Uh-oh, crisis PR managers…they’re on to you!

Another hat tip to Mr. Holmes:

Investigative reporter Sharyl Attkisson has compiled the ten most oft-used tactics to deflect or kill a negative story. Here are three of them, but they’re all worth reading:

1. “It’s Old News”
News reporters hate to hear that their story is “old news.” It makes them want to drop the subject like a hot potato. So when a news reporter calls you about a potentially negative story — whatever it is — just say “it’s old news” even if it’s not….

7. The Cinch Connection
Hire away prominent, well-connected politicians to handle your spin. Hire former network news producers who are still connected to high-ranking news executives to spin and intercept negative stories. Hire “independent” doctors as speakers and consultants, then get them to contact the news reporter to give “independent” opinions on the issue. Finance an “independent” non-profit, a blogger or an academic group and get them to take your viewpoint….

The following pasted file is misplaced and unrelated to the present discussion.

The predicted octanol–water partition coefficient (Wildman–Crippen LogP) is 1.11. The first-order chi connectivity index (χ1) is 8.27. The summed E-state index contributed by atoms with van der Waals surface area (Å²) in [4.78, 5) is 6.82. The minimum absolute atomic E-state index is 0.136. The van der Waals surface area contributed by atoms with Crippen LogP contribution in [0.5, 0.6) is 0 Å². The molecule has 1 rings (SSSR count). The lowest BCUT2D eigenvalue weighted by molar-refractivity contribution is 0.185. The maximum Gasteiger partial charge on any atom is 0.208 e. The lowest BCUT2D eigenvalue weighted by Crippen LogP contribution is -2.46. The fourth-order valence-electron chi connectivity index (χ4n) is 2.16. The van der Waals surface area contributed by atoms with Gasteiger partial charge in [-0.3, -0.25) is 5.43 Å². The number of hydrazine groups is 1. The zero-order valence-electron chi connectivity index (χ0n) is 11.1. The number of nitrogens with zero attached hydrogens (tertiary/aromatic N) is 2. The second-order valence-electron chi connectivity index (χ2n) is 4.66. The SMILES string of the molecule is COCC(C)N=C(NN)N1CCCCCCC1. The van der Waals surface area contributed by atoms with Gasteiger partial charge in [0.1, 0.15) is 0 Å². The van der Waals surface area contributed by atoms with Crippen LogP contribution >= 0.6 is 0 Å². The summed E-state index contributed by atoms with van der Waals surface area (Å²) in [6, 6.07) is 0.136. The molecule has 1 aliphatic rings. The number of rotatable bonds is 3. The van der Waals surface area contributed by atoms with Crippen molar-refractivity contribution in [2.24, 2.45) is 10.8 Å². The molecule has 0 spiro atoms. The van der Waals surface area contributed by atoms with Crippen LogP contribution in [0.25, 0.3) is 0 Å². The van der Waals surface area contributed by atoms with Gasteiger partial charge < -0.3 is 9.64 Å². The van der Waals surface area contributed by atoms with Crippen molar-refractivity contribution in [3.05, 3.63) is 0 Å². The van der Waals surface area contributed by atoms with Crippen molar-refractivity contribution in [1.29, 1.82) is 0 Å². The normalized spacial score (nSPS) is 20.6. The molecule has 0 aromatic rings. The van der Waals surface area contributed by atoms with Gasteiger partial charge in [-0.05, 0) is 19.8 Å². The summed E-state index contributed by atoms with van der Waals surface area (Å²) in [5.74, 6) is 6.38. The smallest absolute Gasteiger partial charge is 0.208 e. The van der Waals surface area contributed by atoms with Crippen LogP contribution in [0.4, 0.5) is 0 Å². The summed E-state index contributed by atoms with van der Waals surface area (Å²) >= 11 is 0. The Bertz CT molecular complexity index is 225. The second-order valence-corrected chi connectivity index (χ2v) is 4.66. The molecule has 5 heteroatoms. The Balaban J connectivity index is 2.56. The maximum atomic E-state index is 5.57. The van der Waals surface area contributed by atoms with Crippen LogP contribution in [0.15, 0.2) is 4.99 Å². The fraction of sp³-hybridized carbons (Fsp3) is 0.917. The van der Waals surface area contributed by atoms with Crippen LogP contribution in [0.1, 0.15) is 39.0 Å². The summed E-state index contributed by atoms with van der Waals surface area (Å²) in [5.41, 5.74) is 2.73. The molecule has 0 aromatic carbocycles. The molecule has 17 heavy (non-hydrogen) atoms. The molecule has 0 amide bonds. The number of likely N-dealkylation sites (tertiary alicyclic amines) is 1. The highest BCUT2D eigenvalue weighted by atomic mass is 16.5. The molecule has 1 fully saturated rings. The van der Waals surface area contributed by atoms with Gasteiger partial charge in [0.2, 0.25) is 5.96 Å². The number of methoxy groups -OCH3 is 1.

9. Fatigue Factor
Send letters of objection to the news reporter and his bosses before the story airs, even though you have no idea what the story is going to say, and even if you’ve declined an interview and the opportunity to provide information for the story. Save your most complex or outrageous objection — one that would take at least a few hours for the news organization to refute — and send it to the news executives right before air time in hopes of scaring them off from the story. Once the story does air, send more objections and be sure the “independent” non-profits, bloggers and academics pick up on it. A news organization that is not confident and committed may get tired of the trouble and sniff elsewhere next time.

Back to the drawing board everybody!


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